Motion blur is one of the most common artifacts in photographs and videos. Handshaken mobile cameras and motions of objects occurring during the exposure are the main cause of the blur. While sharp scenes can be captured from fast shutter speed, an aligned pair of blurry and sharp images are hard to be captured at the same time. To enable supervised learning for deblurring, we propose a way to synthesize dynamic motion blurred images from high speed cameras to construct large-scale dataset. We show deep neural networks trained on this data generalizes to real blurry images and videos. Finally, we present a high-quality REDS dataset for video deblurring and super-resolution. The REDS dataset is in high-quality in terms of the reference frames and the realism of quality degradation. The REDS dataset was employed in the NTIRE 2019 challenges on video deblurring and super-resolution.
About Seungjun Nah

Seungjun Nah is a Ph. D. student at Seoul National University, advised by Prof. Kyoung Mu Lee. He received his BS degree from Seoul National University in 2014. He has worked on computer vision research topics including deblurring, super-resolution, and neural network acceleration. He won the 1st place award from NTIRE 2017 super-resolution challenge and workshop. He co-organized the NTIRE 2019  and AIM 2019 workshops and challenges on video quality restoration. He has reviewed conference (ICCV 2019, CVPR 2018, SIGGRAPH Asia 2018) and journal (IJCV, TNNLS, TMM, TIP) paper submissions. He is one of the best reviewers in ICCV 2019. His research interests include visual quality enhancement, low-level computer vision, and efficient deep learning. He is currently a guest scientist at Max Planck Institute for Intelligent Systems.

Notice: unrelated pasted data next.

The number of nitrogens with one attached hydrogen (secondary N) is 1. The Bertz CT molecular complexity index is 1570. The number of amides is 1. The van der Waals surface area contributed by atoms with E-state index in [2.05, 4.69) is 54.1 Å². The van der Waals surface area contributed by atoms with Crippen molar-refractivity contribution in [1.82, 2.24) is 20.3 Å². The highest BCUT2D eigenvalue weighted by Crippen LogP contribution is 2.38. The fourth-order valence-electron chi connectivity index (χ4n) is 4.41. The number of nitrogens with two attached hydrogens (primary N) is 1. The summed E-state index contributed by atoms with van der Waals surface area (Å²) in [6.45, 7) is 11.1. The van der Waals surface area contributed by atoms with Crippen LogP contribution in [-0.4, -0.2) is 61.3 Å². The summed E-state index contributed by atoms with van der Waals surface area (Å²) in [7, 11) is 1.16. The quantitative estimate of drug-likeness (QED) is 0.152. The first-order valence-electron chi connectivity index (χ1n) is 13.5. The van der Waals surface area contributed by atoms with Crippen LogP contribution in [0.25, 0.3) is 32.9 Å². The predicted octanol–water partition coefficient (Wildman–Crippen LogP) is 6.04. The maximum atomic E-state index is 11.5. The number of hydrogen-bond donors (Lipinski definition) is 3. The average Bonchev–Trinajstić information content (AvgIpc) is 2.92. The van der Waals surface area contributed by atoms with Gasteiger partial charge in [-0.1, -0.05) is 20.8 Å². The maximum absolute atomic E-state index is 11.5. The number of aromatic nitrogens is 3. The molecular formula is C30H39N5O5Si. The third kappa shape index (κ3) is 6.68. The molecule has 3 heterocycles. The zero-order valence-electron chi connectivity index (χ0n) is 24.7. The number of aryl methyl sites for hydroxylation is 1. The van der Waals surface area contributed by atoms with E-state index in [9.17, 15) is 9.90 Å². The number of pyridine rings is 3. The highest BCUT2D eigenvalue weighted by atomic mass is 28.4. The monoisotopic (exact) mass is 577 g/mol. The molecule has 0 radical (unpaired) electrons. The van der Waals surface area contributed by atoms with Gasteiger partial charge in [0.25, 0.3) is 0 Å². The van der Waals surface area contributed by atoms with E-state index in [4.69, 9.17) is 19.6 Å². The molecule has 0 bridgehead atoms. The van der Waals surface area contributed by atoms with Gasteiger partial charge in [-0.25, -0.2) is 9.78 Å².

[1] Seungjun Nah, Tae Hyun Kim, and Kyoung Mu Lee, "Deep Multi-scale Convolutional Neural Network for Dynamic Scene Deblurring," CVPR 2017

[2] Seungjun Nah, Sanghyun Son, and Kyoung Mu Lee, “Recurrent Neural Networks with Intra-Frame Iterations for Video Deblurring,” CVPR 2019

[3] Seungjun Nah, Sungyong Baik, Seokil Hong, Gyeongsik Moon, Sanghyun Son, Radu Timofte, and Kyoung Mu Lee, “NTIRE 2019 Challenge on Video Deblurring and Super-Resolution: Dataset and Study,” CVPRW 2019

BSc Thesis: A Study of 3D Reconstruction of Varying Objects with Deformable Parts Models
by Raoul Grossenbacher
Date: Thursday, Sep. 19
Time: 10:15
Location: Seminar room 302, Neubrückstrasse 10


This work covers a new approach to 3D reconstruction. In traditional 3D reconstruction one uses multiple images of the same object to calculate a 3D model by taking information gained from the differences between the images, like camera position, illumination of the images, rotation of the object and so on, to compute a point cloud representing the object. The characteristic trait shared by all these approaches is that one can almost change everything about the image, but it is not possible to change the object itself, because one needs to find correspondences between the images. To be able to use different instances of the same object, we used a 3D DPM model that can find different parts of an object in an image, thereby detecting the correspondences between the different pictures, which we then can use to calculate the 3D model. To take this theory to practise, we gave a 3D DPM model, which was trained to detect cars, pictures of different car brands, where no pair of images showed the same vehicle and used the detected correspondences and the Factorization Method to compute the 3D point cloud. This technique leads to a completely new approach in 3D reconstruction, because changing the object itself was never done before.